(photo above: Kimberly Belle by Kyle Dean Reinford)
I just jumped in. I was working a desk job and felt uninspired. I needed a return to some sort of artistic expression, but I knew traditional paths toward the fine and performing arts weren't for me. I loved cooking. Cooked all the time, was a regular hostess to my friends, and one day one of those friends asked if I would cater an event she was throwing at the United Nations for a Live Earth awards ceremony. She had like "no budget" and needed someone to step in to do the whole thing at cost. I believed in her and the event so I accepted her invite and haven't looked back since. I later asked Erin, my best friend and seasoned cater-waiter, to join me and The Dinner Belle was born.
You have a really interesting website that mixes eating and drinking, recipes, one part fashion, travel, a dash of life in NYC, topped off with some glamorous photos, as told from your point of view as well as that of 4 of your girlfriends. How did you land on this style of writing? How did the webisodes come about? Do you think your writing will evolve into something else? A book? A cooking show?
I noticed the disclaimer at the end mentioning fact and fiction-- any comment on that?
I think the comment speaks for itself: "Midnight Eggs is an inventive interpretation of a group of real friends, presented here in a somewhat fictionalized manner." We are big fans of Curb Your Enthusiasm if that's any help.
Can you predict some flavors or ingredients that will be hot this year?
Comfort food is the new black! Luckily for The Dinner Belle, that's exactly what we do. We're sort of a fusion where gourmet meets girl-next-door. Economic realities and cold winter nights are pushing diners and chefs alike toward comfort foods that feel homey and satisfying without over-indulging pocketbooks or palettes. The same is true of hot-ticket trends like offal, vegetables, peanut butter, eggs, American wines, craft beers, farmers' markets, pickled anything, and pork belly. Consumers want food they can feel good about buying; this means buying local ingredients, organic when possible, and shopping at affordable neighborhood markets. Let's hope it doesn't also mean a return to fast food...that's my biggest foodie fear in these tough times.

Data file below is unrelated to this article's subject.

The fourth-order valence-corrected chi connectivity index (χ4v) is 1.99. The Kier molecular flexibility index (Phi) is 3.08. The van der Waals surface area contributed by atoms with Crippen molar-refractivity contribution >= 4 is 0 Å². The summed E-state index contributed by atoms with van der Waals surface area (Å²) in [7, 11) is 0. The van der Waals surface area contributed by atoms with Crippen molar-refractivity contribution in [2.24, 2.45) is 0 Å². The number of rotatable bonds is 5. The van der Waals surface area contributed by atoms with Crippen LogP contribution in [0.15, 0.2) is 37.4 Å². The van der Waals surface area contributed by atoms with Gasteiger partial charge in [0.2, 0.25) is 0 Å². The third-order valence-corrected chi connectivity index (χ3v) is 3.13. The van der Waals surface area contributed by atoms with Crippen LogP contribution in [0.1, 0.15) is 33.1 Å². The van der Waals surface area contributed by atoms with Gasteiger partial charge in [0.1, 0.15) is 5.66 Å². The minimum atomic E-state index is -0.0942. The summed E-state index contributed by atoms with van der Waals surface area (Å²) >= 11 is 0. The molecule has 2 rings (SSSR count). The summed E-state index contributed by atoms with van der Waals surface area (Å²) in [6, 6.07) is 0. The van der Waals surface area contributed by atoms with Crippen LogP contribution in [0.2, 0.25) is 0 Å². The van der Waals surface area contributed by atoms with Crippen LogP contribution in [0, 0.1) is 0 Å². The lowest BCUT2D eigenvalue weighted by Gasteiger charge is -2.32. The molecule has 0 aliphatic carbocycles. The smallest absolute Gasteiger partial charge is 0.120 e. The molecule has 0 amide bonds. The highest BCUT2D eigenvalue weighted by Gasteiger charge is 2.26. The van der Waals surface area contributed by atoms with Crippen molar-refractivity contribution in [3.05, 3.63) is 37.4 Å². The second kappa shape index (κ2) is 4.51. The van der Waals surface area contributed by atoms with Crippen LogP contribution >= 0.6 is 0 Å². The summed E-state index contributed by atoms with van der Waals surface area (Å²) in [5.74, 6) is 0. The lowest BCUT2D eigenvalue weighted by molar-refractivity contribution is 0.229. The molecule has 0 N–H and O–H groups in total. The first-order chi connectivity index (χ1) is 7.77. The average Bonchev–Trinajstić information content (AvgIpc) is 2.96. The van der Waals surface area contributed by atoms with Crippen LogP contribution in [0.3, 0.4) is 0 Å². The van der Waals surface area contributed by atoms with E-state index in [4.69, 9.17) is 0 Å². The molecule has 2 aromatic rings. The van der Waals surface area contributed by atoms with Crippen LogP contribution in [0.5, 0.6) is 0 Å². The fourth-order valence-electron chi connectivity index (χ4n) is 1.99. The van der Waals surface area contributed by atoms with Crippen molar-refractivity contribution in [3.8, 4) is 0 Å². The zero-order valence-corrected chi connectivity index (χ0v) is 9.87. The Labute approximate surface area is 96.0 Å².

How do you prepare a menu for a catering event? Is there a conceptual angle to the ingredients you pick as well as a practical angle, like what is in season....?
We custom tailor every single menu we write to suit the client, the event, the environment, the audience, the season. We rarely repeat a dish unless asked to. We started this business in an effort to find creative outlets, and we continue to tackle events that challenge us to create anew and to keep learning. Our favorite clients are those who propose the impossible, like a lingerie store we partnered with last Valentine's Day to create a black-themed menu for their customers. Black food isn't an obvious choice, but we made it work with conceptual dishes like Midnight Crackles, Black Coffee Braised Short Ribs, and Black Truffle Parmesan Tuiles.
What are you working on now?
Pitching the TV show, filming a new series of video webisodes to post on our blog, and planning a Brazilian themed Carnaval dinner party.
What is your dream event/dinner/catering gig?
What inspires you?
Cheese. Joy. Excellence. My friends and family. Love.
What books, people, mentors, or other foodies have had the greatest impact on you?
New York is fodder for all things food. The press, the markets, the chefs, I adore the whole of the Mario Batali empire, and live in walking distance of three of his restaurants and his brownstone. I'm an untrained chef who taught myself to cook by reading books and magazines (I subscribe to every rag out there) and watching PBS and The Food Network. I take my inspiration wherever I can get it.
Feel. Touch. Hear. Smell. Taste. Use your body's sensory capacity to lead you toward excellence in food and in life. You'll never let yourself down if you follow your instincts, though you may need to find comfort in a bottle of red on occasion.
And of course, last but not least, the camera loves you! Do you have any beauty tips you'd like to share?
Know your angles! The camera loves good lighting and well lined eyes, but more importantly, it has a cunning ability to capture phony expressions. I think happiness is eternally beautiful (and easily caught on camera). The best beauty tip I could give anyone in any circumstance would be to do as our forefathers asked of us and pursue happiness.
Kimberly Belle resides in Manhattan and is the Owner and Executive Chef for The Dinner Belle, a boutique catering business she started alongside business partner, Erin Fritch. Chef Belle, with a little help from her friends, writes a fabulous foodie blog called Midnight Eggs: Chronicle of a Food Life where she dishes out a spicy-sweet mix of restaurant reviews, recipes, webisodes, and tales of life in the big apple.